The Esports Integrity Commission (ESIC) and ESL subsidiary ESEA have released a joint statement providing an update into its Mountain Dew League (MDL) investigation launched on September 3rd.
The summary identifies seven Counter-Strike: Global Offensive players participating in MDL Australia guilty of placing wagers on MDL and other official matches. Found in breach of both ESEA rules and the ESIC Anti-Corruption Code, the governing body has issued a 12-month ban to each of the offending parties.
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Under the sanctioned outcomes, affected players are prohibited from competing in all CS:GO competitions organised or promoted by ESIC members. This includes ESL, DreamHack, WePlay! Esports, BLAST, NODWIN Gaming, LVP, and Eden Esports. The non-profit association has additionally asked tournament operators outside of its membership jurisdiction to honour these penalties.
Due to the legal implications of betting-related offences in particular jurisdictions, ESIC has notified law enforcement of its findings. The integrity association is said to hold relationships with several law enforcement entities internationally, including in Australia.
“Without a unified understanding of the implications of inappropriate betting behaviour and observance of anti-corruption mechanisms (such as the Anti-Corruption Code), esports runs the risk of facilitating attractive fraud opportunities for bad actors,” ESIC said in a statement. “It is crucially important that professional players (at the very least) abstain from placing bets on the game in which they earn an income from in order to preserve the integrity of the esports landscape internationally.”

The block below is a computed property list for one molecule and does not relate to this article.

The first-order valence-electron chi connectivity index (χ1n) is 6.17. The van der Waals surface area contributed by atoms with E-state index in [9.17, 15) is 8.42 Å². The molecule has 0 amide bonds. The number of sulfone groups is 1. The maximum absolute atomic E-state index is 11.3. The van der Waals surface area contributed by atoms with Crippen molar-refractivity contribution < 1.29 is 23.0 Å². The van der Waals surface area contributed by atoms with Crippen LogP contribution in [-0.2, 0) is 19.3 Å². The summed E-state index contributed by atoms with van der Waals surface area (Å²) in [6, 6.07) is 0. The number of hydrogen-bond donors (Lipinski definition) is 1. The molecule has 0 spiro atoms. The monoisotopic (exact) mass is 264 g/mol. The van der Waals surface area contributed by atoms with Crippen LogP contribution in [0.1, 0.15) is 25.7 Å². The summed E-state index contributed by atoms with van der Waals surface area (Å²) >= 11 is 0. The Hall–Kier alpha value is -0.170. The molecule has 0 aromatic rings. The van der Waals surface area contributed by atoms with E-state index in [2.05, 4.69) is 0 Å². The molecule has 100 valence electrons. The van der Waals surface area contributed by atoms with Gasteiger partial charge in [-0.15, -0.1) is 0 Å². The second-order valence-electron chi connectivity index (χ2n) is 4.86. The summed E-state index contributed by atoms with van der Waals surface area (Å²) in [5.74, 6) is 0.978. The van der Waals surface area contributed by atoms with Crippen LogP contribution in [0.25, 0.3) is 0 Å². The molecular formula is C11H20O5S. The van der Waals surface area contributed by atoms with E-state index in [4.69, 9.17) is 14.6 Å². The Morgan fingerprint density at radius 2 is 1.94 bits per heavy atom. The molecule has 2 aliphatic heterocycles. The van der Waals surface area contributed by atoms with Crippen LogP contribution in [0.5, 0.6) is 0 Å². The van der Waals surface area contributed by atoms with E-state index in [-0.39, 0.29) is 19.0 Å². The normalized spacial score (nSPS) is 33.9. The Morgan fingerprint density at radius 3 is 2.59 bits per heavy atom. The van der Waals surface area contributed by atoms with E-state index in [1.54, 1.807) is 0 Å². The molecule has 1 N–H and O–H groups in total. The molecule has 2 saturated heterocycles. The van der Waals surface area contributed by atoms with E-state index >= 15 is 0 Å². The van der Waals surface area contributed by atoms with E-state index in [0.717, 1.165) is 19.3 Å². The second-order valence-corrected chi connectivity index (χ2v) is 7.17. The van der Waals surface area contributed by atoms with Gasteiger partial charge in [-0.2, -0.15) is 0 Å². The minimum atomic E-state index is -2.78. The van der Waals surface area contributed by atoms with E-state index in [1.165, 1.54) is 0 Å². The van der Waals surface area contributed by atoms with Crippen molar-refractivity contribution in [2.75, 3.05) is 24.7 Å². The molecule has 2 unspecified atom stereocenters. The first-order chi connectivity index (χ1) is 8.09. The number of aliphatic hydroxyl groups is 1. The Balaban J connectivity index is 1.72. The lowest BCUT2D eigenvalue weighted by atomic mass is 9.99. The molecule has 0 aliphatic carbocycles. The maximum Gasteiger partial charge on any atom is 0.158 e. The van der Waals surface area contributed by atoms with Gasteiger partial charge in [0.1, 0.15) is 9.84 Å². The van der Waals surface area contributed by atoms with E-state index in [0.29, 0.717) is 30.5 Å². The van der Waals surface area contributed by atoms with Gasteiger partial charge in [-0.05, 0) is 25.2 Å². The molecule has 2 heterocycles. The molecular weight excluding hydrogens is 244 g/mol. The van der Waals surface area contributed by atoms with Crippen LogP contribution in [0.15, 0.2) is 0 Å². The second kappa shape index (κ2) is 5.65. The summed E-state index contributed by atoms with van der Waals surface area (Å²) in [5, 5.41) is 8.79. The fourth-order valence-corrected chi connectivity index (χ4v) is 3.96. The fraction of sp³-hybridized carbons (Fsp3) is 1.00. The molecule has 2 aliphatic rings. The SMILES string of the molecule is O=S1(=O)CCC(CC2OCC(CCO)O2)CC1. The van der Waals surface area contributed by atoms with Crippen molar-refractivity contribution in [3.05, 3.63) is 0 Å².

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The notice reiterates the active state of the investigation, affirming additional penalties pertaining to the offending parties, their respective teams, and associates may surface as ESIC reviews ‘other components’ of the inquiry. As a result, the investigations will assess further breaches within the MDL in both Australia and North America.
On September 28th, ESIC issued a public update into another ongoing investigation surrounding the abuse of a spectator bug in Counter-Strike. The assessment identified 37 CS:GO coaches guilty of deliberately triggering the bug in a competitive environment, issuing sanctioned bans spanning between five and 36 months.
Esports Insider says: It’s certainly a disappointing day for all esports enthusiasts to learn professional competitors have crossed the line of competitive integrity. The work of ESIC during these investigations over the last several months has been nothing short of admirable, and hopefully these outcomes, and those to come, can add gravity to the seriousness of cheating in official matches, and the damage it inflicts on the esports industry at large.